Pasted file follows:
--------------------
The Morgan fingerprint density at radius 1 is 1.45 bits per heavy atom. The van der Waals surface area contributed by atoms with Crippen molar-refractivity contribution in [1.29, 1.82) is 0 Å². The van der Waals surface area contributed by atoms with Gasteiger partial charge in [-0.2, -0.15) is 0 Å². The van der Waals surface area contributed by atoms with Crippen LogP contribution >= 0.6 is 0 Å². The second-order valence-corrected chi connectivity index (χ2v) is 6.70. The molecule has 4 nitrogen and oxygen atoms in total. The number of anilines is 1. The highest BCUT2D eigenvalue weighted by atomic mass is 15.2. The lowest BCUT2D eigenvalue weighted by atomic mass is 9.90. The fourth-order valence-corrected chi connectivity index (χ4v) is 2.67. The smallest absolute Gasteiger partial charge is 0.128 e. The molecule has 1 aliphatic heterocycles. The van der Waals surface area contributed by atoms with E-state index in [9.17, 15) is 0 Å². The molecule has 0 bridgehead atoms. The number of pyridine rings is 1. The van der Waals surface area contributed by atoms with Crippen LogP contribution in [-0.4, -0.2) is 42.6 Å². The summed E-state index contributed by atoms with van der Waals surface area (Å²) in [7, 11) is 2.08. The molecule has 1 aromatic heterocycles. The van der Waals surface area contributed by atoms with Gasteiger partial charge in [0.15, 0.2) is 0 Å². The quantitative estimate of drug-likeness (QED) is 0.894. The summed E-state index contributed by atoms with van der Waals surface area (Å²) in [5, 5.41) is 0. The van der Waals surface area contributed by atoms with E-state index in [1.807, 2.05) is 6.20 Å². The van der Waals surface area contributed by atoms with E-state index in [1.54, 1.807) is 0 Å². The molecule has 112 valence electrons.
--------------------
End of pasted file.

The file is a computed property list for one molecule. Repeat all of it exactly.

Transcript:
The Morgan fingerprint density at radius 1 is 1.45 bits per heavy atom. The van der Waals surface area contributed by atoms with Crippen molar-refractivity contribution in [1.29, 1.82) is 0 Å². The van der Waals surface area contributed by atoms with Gasteiger partial charge in [-0.2, -0.15) is 0 Å². The van der Waals surface area contributed by atoms with Crippen LogP contribution >= 0.6 is 0 Å². The second-order valence-corrected chi connectivity index (χ2v) is 6.70. The molecule has 4 nitrogen and oxygen atoms in total. The number of anilines is 1. The highest BCUT2D eigenvalue weighted by atomic mass is 15.2. The lowest BCUT2D eigenvalue weighted by atomic mass is 9.90. The fourth-order valence-corrected chi connectivity index (χ4v) is 2.67. The smallest absolute Gasteiger partial charge is 0.128 e. The molecule has 1 aliphatic heterocycles. The van der Waals surface area contributed by atoms with E-state index in [9.17, 15) is 0 Å². The molecule has 0 bridgehead atoms. The number of pyridine rings is 1. The van der Waals surface area contributed by atoms with Crippen LogP contribution in [-0.4, -0.2) is 42.6 Å². The summed E-state index contributed by atoms with van der Waals surface area (Å²) in [7, 11) is 2.08. The molecule has 1 aromatic heterocycles. The van der Waals surface area contributed by atoms with Gasteiger partial charge in [0.15, 0.2) is 0 Å². The quantitative estimate of drug-likeness (QED) is 0.894. The summed E-state index contributed by atoms with van der Waals surface area (Å²) in [5, 5.41) is 0. The van der Waals surface area contributed by atoms with E-state index in [1.807, 2.05) is 6.20 Å². The van der Waals surface area contributed by atoms with E-state index in [1.54, 1.807) is 0 Å². The molecule has 112 valence electrons.